Monday, August 1, 2011

The Fighting 69th

This weekend was spent nowhere near a kayak, a rarity for the summer months. I've been long overdue in visiting No.2 son CaptO and his bride at their new digs in Forest Hills, Queens, New York. There was a high level SKOAC/Sebago Canoe Club summit meeting on the East River in Long Island City Friday night involving me, Bonnie K Frogma, and our support staff (images below) but no boats were involved. Three different 'conference venues' were utilized but no real substantive agreements were reached other than the agreement that the coq au vin with garlic mashed at Cafe Henri looked excellent. The highlight of this trip however, was the personal tour of the 69th Infantry Regiment, the 'Fighting 69th' armory on Lexington Ave between 25th and 26th St in Manhattan.

Both the regiment and the armory have a storied history. The regiment was formed before the Civil War and was wholly Irish in makeup. One of their first mentions was actually for an act of mutiny. New York regiments were ordered to parade to honor the Prince of Wales in 1860. The regiments commander, Col. Michael Corcoran, refused to parade the regiment for an English prince. He was going to be court martialed for disobeying orders but the start of the Civil War made the military authorities reconsider. The regiment fought at several battes including 1st Manasses (Bull Run), Antietem, and the Wheatfield at Gettysburg. It was at Fredricksburg, a disaster for the Union side, that the name the "fighting 69th" was first used by none other than their adversary, Gen Robert E. Lee. The unit fought in most every other war that the US was involved in and a ton of historical info can be found on the regiments official site here.

The armory itself has quite a history. It was completed in 1906 and was designed in the Beaux-Arts style rather than the medieval castle look common with most armories of the time. In 1913 it was the site of the first modern art show in the country. Unheard of artists like Cezanne, Monet, Tolouse-Latrec, Van Gogh, and Picasso had their works exhibited at the armory and were the subject of much ridicule by the press and art establishment. Insane, immoral, and anarchic were some of the milder criticisms and former Prez Teddy Roosevelt declared, "That's not art!" Continuing in an artistic vein, Victoria Secrets fashion shows and other fashion and food events have been held there. In the sporting world, there were national track meets, the first televised roller derby event, and for a while the armory was the home court for the New York Knicks. After 9/11 the armory was used as a counseling center and clearing house for victims and their families and many of the notes, pleas for information, and other documents posted on the walls were preserved.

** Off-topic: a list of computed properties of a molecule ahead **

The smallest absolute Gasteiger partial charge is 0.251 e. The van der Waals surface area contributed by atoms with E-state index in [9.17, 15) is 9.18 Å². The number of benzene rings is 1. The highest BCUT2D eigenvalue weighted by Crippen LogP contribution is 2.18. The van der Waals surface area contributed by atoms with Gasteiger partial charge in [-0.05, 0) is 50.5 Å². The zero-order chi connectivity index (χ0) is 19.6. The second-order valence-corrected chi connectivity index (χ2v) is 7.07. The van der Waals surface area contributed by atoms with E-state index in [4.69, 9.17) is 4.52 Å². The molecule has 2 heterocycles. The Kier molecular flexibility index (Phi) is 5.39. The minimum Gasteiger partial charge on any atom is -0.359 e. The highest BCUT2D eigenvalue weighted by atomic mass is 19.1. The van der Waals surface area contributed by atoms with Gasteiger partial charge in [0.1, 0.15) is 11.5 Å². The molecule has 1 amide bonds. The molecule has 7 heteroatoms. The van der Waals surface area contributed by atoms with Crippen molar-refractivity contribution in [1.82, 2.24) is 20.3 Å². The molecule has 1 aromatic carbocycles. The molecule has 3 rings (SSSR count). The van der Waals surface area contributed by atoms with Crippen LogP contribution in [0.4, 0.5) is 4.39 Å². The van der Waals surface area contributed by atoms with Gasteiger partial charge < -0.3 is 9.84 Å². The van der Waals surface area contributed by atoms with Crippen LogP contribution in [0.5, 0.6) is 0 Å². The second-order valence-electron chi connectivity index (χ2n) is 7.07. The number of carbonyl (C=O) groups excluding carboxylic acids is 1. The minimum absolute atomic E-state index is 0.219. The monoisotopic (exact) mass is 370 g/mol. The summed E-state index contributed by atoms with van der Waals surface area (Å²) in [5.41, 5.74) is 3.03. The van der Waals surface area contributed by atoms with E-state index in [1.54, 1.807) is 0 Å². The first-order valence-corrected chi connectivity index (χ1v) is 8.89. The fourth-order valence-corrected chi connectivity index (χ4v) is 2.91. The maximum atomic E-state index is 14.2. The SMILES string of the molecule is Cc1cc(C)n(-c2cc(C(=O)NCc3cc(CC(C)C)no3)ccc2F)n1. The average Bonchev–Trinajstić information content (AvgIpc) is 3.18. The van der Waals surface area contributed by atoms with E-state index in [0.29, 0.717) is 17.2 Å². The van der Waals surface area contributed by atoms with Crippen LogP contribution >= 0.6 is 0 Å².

The tour began with MsE, broBen, and I pushing the door buzzer to state our business. We were buzzed in and greeted by CaptO's buddy, CaptB for the tour. We were turned over to Cpl Nick, a guy who, much like yours truly, is a genuine history nut. I was kind to my companions and didn't ask a ton of questions but I will need to return for more in depth study, hopefully when the O Club is open. First stop was the battalion commanders office, digs that would be the envy of any CEO in the country. An original letter from Abraham Lincoln to the regiment is on one wall and all but one of the Medals of Honor won by soldiers in the regiment are on another wall. Battle flags, a conference table with campaign streamers under the glass, and a great wood paneled motif with fireplace makes for an impressive room on a number of levels.